The positional location data is electronically associated with a digital virtual working domain that corresponds with the actual working domain. The software running on the mobile device can be preprogrammed with the digital virtual working domain. Next, the software can associate the positional data with the virtual working domain for proactively changing predefined operations and interfaces based on the actual positional location data. Thus, the user interfaces and the functionality of the mobile device will automatically reflect and specifically relate to the actual location of the user of the device as the user moves in real-time from one location to another.
 The present invention as well as a more complete understanding thereof will be made apparent from a study of the following detailed description of the invention in connection with the accompanying drawings and appended claims.
 Referring now to the drawings in which like reference numbers represent corresponding parts throughout:
FIG. 1 is a general block diagram showing an overview of the present invention.
FIG. 2 is a flow chart illustrating details of the present invention.
FIG. 3 is a diagram illustrating a working example of the present invention in a medical setting.
FIG. 4 is a diagram illustrating a working example of the present invention in a manufacturing setting.
 In the following description of the invention, reference is made to the accompanying drawings, which form a part hereof, and in which is shown by way of illustration a specific example in which the invention may be practiced. It is to be understood that other embodiments may be utilized and structural changes may be made without departing from the scope of the present invention.
 I. General Overview of the Components
FIG. 1 is a general block diagram showing an overview of the present invention. The system 100 includes a working domain 102 that defines the limits of the system. FIG. 1 depicts the working domain as a two dimensional area for illustrative purposes only, and the working domain can be a three dimensional area, such as a multi-story structure. The working domain can be any predefined area, such as a hospital, a warehouse, a park, or even an entire city, country or continent. Areas within the working domain can be predefined with any suitable three dimensional coordinate system. The system 100 includes a mobile electronic device 104, operational functionality 106 of the mobile device, such as firmware, software or any suitable module operating on the electronic device 104, and a transmitter system 110 that includes plural transmitters 112. The transmitter system 110 can be any suitable positional access system, such as satellite, microwave, infrared, or radio based, which provides positional access, for example triangulation. The number of transmitters 111 in the transmitter system 110 can be determined based on the number required to obtain a clear view for triangulation.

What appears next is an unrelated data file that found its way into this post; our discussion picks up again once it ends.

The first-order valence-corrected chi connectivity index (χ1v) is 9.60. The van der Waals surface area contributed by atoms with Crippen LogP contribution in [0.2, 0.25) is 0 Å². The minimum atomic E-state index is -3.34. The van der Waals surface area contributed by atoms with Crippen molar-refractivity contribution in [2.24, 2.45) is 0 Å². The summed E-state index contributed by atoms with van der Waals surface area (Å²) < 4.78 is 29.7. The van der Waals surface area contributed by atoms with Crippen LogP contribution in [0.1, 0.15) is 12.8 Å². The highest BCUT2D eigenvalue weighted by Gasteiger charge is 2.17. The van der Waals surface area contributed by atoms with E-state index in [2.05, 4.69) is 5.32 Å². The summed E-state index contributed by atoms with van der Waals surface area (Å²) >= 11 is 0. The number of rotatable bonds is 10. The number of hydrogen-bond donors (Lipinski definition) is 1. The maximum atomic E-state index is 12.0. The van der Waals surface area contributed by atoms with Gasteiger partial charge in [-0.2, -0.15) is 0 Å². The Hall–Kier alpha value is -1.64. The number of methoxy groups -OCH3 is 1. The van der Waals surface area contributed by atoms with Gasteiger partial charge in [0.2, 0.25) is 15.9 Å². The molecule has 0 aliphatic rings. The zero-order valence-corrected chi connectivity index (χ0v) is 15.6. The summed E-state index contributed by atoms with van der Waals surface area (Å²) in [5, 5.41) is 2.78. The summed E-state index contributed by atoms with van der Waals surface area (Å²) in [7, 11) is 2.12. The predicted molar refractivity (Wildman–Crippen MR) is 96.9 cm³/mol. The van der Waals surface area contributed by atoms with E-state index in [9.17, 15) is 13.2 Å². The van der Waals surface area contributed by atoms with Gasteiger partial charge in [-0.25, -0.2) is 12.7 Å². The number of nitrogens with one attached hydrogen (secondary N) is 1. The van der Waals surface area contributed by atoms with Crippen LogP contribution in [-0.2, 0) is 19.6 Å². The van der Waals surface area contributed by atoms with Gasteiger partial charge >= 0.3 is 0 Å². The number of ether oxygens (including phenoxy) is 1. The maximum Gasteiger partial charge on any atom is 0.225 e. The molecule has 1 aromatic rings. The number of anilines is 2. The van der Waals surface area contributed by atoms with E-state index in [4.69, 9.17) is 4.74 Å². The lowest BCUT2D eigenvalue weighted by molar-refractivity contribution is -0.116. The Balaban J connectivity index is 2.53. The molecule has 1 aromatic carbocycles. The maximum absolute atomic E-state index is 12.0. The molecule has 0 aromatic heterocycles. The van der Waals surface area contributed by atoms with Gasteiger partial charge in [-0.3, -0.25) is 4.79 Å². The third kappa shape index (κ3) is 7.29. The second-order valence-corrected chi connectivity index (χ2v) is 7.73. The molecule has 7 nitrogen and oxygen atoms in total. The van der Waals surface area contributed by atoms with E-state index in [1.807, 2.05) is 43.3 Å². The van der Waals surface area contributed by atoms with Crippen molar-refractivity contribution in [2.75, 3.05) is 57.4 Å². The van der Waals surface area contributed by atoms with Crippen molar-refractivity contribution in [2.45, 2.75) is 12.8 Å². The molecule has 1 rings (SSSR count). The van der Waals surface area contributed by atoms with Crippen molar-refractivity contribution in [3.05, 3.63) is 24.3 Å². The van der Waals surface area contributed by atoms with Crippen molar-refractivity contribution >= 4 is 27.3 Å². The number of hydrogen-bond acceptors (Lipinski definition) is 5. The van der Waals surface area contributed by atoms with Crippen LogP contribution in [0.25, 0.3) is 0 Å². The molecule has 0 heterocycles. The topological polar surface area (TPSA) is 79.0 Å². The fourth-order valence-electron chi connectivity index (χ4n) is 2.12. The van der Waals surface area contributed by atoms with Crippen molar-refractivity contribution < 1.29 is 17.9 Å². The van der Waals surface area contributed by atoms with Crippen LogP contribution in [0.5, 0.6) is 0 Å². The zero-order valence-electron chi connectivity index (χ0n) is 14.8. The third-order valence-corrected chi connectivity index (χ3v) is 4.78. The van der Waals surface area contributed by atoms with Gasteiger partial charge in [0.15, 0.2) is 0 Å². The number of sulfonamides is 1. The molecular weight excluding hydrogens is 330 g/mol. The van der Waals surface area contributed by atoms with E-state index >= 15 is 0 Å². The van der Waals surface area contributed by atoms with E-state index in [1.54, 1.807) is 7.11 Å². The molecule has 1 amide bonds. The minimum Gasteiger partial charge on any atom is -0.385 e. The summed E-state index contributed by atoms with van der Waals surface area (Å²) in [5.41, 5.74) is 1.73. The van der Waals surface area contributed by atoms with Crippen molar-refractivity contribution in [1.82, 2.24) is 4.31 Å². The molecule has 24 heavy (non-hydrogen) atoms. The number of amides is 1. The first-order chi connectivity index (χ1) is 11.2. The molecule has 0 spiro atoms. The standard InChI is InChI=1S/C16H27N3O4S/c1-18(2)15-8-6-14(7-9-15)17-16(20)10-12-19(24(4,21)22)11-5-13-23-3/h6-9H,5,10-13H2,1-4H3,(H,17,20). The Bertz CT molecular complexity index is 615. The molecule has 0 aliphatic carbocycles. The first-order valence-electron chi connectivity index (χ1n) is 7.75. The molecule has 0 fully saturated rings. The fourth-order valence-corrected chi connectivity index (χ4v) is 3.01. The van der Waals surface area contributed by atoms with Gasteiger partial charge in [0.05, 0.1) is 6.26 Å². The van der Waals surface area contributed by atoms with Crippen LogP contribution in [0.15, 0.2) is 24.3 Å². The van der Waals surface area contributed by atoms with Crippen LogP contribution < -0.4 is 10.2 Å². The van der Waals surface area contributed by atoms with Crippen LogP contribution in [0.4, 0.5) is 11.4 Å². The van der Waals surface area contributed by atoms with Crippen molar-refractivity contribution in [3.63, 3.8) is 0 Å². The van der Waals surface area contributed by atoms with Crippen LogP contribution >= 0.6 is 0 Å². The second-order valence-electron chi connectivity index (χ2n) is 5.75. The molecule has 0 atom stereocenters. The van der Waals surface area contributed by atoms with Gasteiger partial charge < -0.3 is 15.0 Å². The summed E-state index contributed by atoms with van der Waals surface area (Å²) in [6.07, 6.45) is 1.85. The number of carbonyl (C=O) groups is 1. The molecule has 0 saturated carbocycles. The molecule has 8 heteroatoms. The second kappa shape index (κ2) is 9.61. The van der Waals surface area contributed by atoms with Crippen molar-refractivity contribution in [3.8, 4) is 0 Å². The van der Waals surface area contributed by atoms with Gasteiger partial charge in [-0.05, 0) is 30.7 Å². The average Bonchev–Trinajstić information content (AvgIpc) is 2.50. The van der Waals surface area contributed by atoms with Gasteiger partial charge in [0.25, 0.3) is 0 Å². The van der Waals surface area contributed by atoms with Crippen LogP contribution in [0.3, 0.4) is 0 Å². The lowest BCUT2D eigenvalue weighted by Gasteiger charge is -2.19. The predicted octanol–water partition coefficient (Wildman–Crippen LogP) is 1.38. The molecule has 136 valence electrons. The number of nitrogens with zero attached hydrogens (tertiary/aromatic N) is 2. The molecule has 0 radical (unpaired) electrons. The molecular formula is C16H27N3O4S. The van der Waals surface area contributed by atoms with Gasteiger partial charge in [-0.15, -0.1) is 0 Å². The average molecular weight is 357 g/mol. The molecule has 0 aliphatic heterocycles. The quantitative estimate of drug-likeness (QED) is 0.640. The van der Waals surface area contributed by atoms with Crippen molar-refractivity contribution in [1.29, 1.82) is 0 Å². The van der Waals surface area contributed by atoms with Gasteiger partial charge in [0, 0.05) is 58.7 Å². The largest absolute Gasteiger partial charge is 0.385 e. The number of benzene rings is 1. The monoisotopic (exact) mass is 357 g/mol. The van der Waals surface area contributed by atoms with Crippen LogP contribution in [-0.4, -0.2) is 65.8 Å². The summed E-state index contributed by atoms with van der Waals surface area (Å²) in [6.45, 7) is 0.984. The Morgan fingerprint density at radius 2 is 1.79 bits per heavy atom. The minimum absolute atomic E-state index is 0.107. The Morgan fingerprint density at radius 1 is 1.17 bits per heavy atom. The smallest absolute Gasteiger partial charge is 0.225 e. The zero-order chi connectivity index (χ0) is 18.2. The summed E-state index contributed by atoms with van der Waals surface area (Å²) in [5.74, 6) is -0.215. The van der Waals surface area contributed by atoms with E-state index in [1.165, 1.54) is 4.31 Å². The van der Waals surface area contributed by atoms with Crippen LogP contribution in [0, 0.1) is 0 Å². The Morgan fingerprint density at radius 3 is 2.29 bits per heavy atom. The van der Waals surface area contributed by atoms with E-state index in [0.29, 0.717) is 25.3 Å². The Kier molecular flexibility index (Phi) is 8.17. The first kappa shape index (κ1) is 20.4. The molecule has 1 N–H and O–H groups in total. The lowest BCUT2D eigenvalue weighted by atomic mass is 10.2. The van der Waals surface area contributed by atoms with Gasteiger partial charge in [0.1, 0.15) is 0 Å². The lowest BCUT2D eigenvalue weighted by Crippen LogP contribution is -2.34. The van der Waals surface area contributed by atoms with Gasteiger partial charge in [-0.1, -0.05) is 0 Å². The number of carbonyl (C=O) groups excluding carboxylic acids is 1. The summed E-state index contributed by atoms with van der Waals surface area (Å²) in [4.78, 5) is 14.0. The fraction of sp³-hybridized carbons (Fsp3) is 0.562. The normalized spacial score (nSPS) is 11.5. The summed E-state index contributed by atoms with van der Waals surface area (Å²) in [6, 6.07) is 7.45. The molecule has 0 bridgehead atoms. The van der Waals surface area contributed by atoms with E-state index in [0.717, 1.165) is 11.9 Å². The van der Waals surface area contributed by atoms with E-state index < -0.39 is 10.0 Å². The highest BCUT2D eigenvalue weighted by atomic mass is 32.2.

Most types of positional access systems pinpoint location through triangulation. With triangulation, a receiver gathers information from several transmission sources. One type of triangulation is three dimensional (3D) triangulation, which provides latitudinal, longitudinal and elevational coordinates to the receiver. As such, 3D triangulation requires plural transmitters and a predefined coordinate system. For instance, GPS systems typically use 12 satellite transmitters. In the GPS system, a clear view is usually required to allow a receiver to receive a signal from four or more transmitters so that the coordinates of the receiver can be located. Once the coordinates are determined, the specific location can be shown as coordinates or illustrated on an associated electronic map that relates to the actual coordinates.
 The mobile electronic device 104 can be any suitable mobile electronic device, such as a notebook, personal data assistant (PDA), cellular/cordless telephone, or similar smaller device. The software 106 is composed of two modules. The first module 112 is a positional access module that is configured to receive data from the transmitter system 110 for accurately locating the position of the mobile electronic device 104 in the working domain 102 and define the data as positional data. A second module 114 is a modification module that is configured to access the positional data and associate the positional data with a virtual working domain for proactively changing predefined operations and interfaces based on the actual positional location data. As a result, the software of the mobile device 104 automatically changes to reflect and specifically relate to the actual location of the user of the device 104 as the user moves in real-time from one location to another within the working domain 102.
 Therefore, the present invention allows mobile electronic devices with positional access functions to automatically provide information pertaining to the position in real-time. For instance, a user can be provided with information relating to a specific location automatically and dynamically as the user enters the location, without requiring the user to actively look for the information on their electronic device. As such, user delays and disassociation that can occur as the user moves from location to location can be avoided. This not only prevents delays in providing information, but also reduces confusion of information.
 II. Details of the Components and Operation
FIG. 2 is a detailed flow chart illustrating a working example of the present invention. Referring to FIG. 2 along with FIG. 1, first, the system 100 is initiated by the mobile electronic device 104 within the working domain 102 (step 210). This allows the mobile electronic device 104 to access positional data, which can be related to the software 106 running on the device 104. Second, the transmitter system 110 is accessed by a receiver of the mobile electronic device 104 (step 212). The receiver of the mobile electronic device 104 determines its location based on coordinates received, for example through triangulation, from the transmitter system (step 214). As such, specific positional location data of the electronic device 104 is determined by the first module 112, namely, latitudinal, longitudinal and elevational coordinates. The specific positional data within the working domain 102 can be automatically and dynamically provided to the user of the mobile electronic device 104 for raw positional data use by the user.